” All Church power arises from the indwelling of the Spirit, therefore those in whom the Spirit dwells are the seat of Church power. But the Spirit dwells in the whole Church, and therefore the whole Church is the seat of Church power. “


” All Church power is, therefore, properly ministerial and administrative. Everything is to be done in the name of Christ, and in accordance with his directions. “


” All the reasons which require the subjection of a believer to the brethren of a particular church, require his subjection to all his brethren in the Lord. “


” As the Church is the aggregate of believers, there is an intimate analogy between the experience of the individual believer, and of the Church as a whole. “


” Christ has not only ordained that there shall be such officers in his Church – he has not only specified their duties and prerogatives – but he gives the requisite qualifications, and calls those thus qualified, and by that call gives them their official authority. “


” Romanists tell us that the Pope is the vicar of Christ, that he is his successor as the universal head and ruler of the Church on earth. If this is so, he must be a Christ. “


” The Church is everywhere represented as one. It is one body, one family, one fold, one kingdom. It is one because pervaded by one Spirit. We are all baptized into one Spirit so as to become, says the apostle, on body. “


” The Church, during the apostolic age, did not consist of isolated, independent congregations, but was one body, of which the separate churches were constituent members, each subject to all the rest, or to an authority which extended over all. “


” The Church, however, is a self-governing society, distinct from the State, having its officers and laws, and, therefore, an administrative government of its own. “


” The Independent or Congregational theory includes two principles, first, that the governing and executive power in the Church is in the brotherhood, and secondly, that the Church organization is complete in each worshipping assembly, which is independent of every other. “


” The right of the people to a substantive part in the government of the Church is recognized and sanctioned by the apostles in almost every conceivable way. “



All 11 Charles Hodge Quotes about Church in picture


All Church power arises from the indwelling of the Spirit, therefore those in whom the Spirit dwells are the seat of Church power. But the Spirit dwells in the whole Church, and therefore the whole Church is the seat of Church power.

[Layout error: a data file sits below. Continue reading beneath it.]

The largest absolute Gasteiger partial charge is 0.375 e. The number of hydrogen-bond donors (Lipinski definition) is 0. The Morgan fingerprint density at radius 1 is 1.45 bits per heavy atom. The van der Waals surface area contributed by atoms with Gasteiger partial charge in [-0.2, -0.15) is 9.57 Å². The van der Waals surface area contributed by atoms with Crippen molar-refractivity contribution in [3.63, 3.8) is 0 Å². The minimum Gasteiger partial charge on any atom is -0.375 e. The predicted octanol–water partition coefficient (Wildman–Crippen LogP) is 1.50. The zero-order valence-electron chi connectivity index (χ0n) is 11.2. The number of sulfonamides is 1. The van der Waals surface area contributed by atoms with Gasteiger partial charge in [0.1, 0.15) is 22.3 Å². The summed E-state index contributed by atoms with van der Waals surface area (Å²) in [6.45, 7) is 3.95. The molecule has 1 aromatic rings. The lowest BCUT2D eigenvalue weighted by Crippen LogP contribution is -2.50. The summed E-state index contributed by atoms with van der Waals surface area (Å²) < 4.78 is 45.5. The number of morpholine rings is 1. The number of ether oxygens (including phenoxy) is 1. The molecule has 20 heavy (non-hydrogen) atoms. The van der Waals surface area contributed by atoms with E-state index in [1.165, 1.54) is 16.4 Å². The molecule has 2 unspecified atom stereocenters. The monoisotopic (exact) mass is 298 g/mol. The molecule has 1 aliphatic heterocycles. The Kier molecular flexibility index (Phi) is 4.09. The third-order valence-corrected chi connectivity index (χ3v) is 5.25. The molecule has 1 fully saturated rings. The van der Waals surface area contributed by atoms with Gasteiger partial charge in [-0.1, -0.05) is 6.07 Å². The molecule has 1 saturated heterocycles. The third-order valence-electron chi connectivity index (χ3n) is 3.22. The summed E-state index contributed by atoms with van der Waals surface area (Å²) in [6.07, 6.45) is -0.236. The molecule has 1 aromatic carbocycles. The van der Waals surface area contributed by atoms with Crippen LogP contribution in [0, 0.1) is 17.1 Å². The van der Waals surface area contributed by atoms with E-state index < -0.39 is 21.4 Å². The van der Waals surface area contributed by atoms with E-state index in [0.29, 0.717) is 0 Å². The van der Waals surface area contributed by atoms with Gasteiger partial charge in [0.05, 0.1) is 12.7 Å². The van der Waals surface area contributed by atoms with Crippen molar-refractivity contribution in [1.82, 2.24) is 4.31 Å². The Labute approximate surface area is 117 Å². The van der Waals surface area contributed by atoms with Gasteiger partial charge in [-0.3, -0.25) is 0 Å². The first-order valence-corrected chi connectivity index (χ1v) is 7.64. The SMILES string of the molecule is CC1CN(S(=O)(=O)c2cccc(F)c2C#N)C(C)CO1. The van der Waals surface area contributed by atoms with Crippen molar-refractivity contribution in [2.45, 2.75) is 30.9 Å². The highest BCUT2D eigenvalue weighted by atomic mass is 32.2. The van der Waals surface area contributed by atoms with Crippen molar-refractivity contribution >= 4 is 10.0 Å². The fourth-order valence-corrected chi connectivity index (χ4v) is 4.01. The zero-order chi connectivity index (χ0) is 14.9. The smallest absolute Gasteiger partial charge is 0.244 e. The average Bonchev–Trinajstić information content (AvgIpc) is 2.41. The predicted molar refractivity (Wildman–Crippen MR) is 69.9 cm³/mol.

All Church power is, therefore, properly ministerial and administrative. Everything is to be done in the name of Christ, and in accordance with his directions.


All the reasons which require the subjection of a believer to the brethren of a particular church, require his subjection to all his brethren in the Lord.
As the Church is the aggregate of believers, there is an intimate analogy between the experience of the individual believer, and of the Church as a whole.
Christ has not only ordained that there shall be such officers in his Church - he has not only specified their duties and prerogatives - but he gives the requisite qualifications, and calls those thus qualified, and by that call gives them their official authority.
Romanists tell us that the Pope is the vicar of Christ, that he is his successor as the universal head and ruler of the Church on earth. If this is so, he must be a Christ.
The Church is everywhere represented as one. It is one body, one family, one fold, one kingdom. It is one because pervaded by one Spirit. We are all baptized into one Spirit so as to become, says the apostle, on body.
The Church, during the apostolic age, did not consist of isolated, independent congregations, but was one body, of which the separate churches were constituent members, each subject to all the rest, or to an authority which extended over all.
The Church, however, is a self-governing society, distinct from the State, having its officers and laws, and, therefore, an administrative government of its own.
The Independent or Congregational theory includes two principles, first, that the governing and executive power in the Church is in the brotherhood, and secondly, that the Church organization is complete in each worshipping assembly, which is independent of every other.
The right of the people to a substantive part in the government of the Church is recognized and sanctioned by the apostles in almost every conceivable way.
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